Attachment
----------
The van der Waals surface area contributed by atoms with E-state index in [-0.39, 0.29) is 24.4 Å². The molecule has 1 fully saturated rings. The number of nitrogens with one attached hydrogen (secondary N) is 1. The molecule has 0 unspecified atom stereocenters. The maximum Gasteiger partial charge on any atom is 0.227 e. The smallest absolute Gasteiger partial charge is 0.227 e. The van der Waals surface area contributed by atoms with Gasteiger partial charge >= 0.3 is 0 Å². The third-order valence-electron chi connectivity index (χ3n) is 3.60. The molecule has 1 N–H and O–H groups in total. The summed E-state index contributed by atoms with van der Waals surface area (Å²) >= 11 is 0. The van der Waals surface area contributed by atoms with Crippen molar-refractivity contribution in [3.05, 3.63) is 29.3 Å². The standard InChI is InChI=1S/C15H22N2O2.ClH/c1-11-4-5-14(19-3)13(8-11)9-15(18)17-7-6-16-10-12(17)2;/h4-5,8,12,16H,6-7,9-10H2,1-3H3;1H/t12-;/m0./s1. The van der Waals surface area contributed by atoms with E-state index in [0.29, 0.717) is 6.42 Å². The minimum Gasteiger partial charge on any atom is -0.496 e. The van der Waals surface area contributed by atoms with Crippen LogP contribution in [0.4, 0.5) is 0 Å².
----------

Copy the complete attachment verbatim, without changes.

The van der Waals surface area contributed by atoms with E-state index in [-0.39, 0.29) is 24.4 Å². The molecule has 1 fully saturated rings. The number of nitrogens with one attached hydrogen (secondary N) is 1. The molecule has 0 unspecified atom stereocenters. The maximum Gasteiger partial charge on any atom is 0.227 e. The smallest absolute Gasteiger partial charge is 0.227 e. The van der Waals surface area contributed by atoms with Gasteiger partial charge >= 0.3 is 0 Å². The third-order valence-electron chi connectivity index (χ3n) is 3.60. The molecule has 1 N–H and O–H groups in total. The summed E-state index contributed by atoms with van der Waals surface area (Å²) >= 11 is 0. The van der Waals surface area contributed by atoms with Crippen molar-refractivity contribution in [3.05, 3.63) is 29.3 Å². The standard InChI is InChI=1S/C15H22N2O2.ClH/c1-11-4-5-14(19-3)13(8-11)9-15(18)17-7-6-16-10-12(17)2;/h4-5,8,12,16H,6-7,9-10H2,1-3H3;1H/t12-;/m0./s1. The van der Waals surface area contributed by atoms with E-state index in [0.29, 0.717) is 6.42 Å². The minimum Gasteiger partial charge on any atom is -0.496 e. The van der Waals surface area contributed by atoms with Crippen LogP contribution in [0.4, 0.5) is 0 Å².